As an institution of the Russian Academy of Sciences, the Institute of Philosophy grew from the Institute of Scientific Philosophy founded in 1921 by an outstanding Russian phenomenologist Gustav Shpet (1879–1937). Later on, by the Resolution of the Central Executive Committee of the Union of Soviet Socialist Republics No. 90 from 12 April, 1929, the Institute of Philosophy was granted the status of an independent institution attached to the Communist Academy. One of the principal aims of the Institute at its foundation was the production of a monumental Encyclopaedia of World Philosophy, but this remained unaccomplished owing to the Stalin pogroms on the “philosophical front”.
In 1936, alongside with the other institutes of the abolished Communist Academy, the Institute of Philosophy was integrated into the Academy of Sciences of the USSR, renamed in 1992 the Russian Academy of Sciences (RAS). It was originally within the Institute of Philosophy that the research groups were formed that subsequently gave birth to some independent institutions of the Russian Academy, such as today’s Institute of Psychology and Institute of Sociology.
At the time of its foundation the Institute of Philosophy was a compact philosophical academy with varying forms of membership. Full members of the Institute’s first faculty were such eminent figures in philosophy and other fields of knowledge as V.F. Asmus, A.I. (Sandor) Varjas, V.P. Volgin, B.I. Gorev, A.M. Deborin, N.A. Karev, I.K. Luppol, D.B. Ryazanov, Ya.E. (Jānis) Stens, A.K. Timiryazev, O.Yu. Schmidt and others. The fellows of the Institute also included notable political activists: V.V. Adoratsky, N.I. Bukharin, P.N. Lepeshinsky, V.I. Nevsky, M.N. Pokrovsky.
Throughout the Soviet period the party authorities regarded the Institute of Philosophy as one of the most important ideological institutions in the country and saw as its principal aim the transformation of the philosophy of dialectical materialism into an ideology that would serve the party’s political goals. In practice, however, this plan never materialized, being incompatible with the creative nature of a free philosophical enquiry. That is why the Institute’s activities often met with discontent from the party leadership, and many of its fellows fell victims of political repression. At the moment of its integration into the Russian Academy of Sciences the Institute’s faculty numbered about 40 members. Since the second half of the 20th century the Institute has become an important centre of study, capable of conducting research on a large scale and in a number of currents in philosophy.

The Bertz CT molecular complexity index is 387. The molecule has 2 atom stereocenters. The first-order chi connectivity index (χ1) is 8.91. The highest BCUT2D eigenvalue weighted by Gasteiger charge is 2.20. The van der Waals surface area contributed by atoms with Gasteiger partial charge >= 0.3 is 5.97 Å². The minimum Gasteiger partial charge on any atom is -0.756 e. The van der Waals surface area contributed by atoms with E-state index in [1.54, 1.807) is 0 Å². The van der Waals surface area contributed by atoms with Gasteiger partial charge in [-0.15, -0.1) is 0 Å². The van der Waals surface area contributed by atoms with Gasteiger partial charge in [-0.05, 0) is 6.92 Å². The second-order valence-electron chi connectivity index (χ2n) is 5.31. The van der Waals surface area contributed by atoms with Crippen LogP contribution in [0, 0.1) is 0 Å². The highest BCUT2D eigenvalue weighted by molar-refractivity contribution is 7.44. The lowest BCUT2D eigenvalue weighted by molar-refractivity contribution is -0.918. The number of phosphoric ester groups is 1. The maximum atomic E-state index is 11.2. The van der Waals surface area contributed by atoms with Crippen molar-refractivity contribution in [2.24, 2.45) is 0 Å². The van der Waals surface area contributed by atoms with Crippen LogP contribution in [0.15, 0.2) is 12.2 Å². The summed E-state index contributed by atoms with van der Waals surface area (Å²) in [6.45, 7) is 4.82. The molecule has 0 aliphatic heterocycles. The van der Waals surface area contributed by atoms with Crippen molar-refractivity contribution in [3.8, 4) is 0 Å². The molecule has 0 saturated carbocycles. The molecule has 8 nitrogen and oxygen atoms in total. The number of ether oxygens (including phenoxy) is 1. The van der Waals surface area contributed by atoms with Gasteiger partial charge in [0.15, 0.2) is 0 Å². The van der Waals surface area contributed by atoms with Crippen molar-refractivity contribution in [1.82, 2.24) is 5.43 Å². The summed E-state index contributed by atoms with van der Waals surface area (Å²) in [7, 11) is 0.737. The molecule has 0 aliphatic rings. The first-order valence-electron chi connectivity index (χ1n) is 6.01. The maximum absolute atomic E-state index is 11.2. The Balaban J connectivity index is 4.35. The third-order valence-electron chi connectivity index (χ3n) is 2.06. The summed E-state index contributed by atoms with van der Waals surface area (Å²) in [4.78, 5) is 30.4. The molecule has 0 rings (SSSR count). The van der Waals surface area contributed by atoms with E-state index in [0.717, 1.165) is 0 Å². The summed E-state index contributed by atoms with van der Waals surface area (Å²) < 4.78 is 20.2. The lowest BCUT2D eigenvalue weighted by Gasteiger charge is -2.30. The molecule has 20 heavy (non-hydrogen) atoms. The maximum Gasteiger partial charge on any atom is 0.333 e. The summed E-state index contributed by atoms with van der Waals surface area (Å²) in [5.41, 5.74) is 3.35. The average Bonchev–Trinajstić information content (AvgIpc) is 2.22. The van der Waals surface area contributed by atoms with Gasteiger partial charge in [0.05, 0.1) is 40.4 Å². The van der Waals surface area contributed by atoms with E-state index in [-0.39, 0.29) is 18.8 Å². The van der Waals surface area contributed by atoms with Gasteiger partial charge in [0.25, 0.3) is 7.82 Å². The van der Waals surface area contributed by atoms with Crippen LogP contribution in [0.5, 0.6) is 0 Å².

A new and important chapter in the history of the Institute was opened in the years of political “thaw”, when a new group of young philosophers belonging to the “generation of the sixties” entered the “House on Volkhonka” with the idea of giving a new, scientifically and humanistically inspired, reading of Marx’ heritage and of rethinking the basic principles of social philosophy from that standpoint. At the head of this intellectual movement stood E.V. Ilyenkov (1924-1979) and A.A. Zinoviev (1922-2006), both of whom based their work on the methods of logic and dialectics. The individual civic stand these thinkers took was closely connected with their intellectual platform which had its origin in their conviction that the key factor in the transformation of the social reality should above all be the results of research in science and philosophy.
At various times many outstanding philosophers, scholars and academic leaders worked in the Institute or closely collaborated with it; among them P.K. Anokhin, V.F. Asmus, G.S. Batishchev, A.I. Berg, V.V. Bibikhin, S.I. Vavilov, B.A. Grushin, A.V. Gulyga, O.G. Drobnitsky, A.A. Zinoviev, E.V. Ilyenkov, P.L. Kapitsa, B.M. Kedrov, P.V. Kopnin, A.F. Losev, G. Lukács, M.K. Mamardashvili, I.S. Narsky, M.F. Ovsiannikov, A.S. Panarin, S.L. Rubinstein, N.N. Trubnikov, I.T. Frolov, V.S. Shvyrev, O.Yu. Schmidt and others. Today one of the eminent Russian philosophers, Fellow of the Russian Academy T.I. Oisermann, continues his fruitful work at the Institute.
The previous Directors of the Institute were: V.V. Adoratsky (from 1936), P.F. Yudin (from 1939), V.N. Svetlov (from 1944), G.S. Vasetsky (from 1946), G.F. Alexandrov (from 1947), P.N. Fedoseev (from 1955), V.F. Konstantinov (from 1962), P.V. Kopnin (from 1968), B.M. Kedrov (from 1973), B.S. Ukraintsev (from 1974), G.L. Smirnov (from 1983), N.I. Lapin (from 1985), V.S. Stepin (from 1988). In 2006 to the directorship of the Institute was elected A.A. Guseinov, Fellow of the Russian Academy of Sciences.
At the present time there are more than 280 academic collaborators working at the Institute, including nine Fellows of the Russian Academy of Sciences, two Full Members of the Russian Academy of Education, more than 120 Doctors in Sciences. Each year the Institute holds more than 100 conferences; it hosts around 30 permanent theoretical seminars. The chief governing body of the Institute is its Academic Council composed of 40 leading scholars who are elected by secret ballot every five years.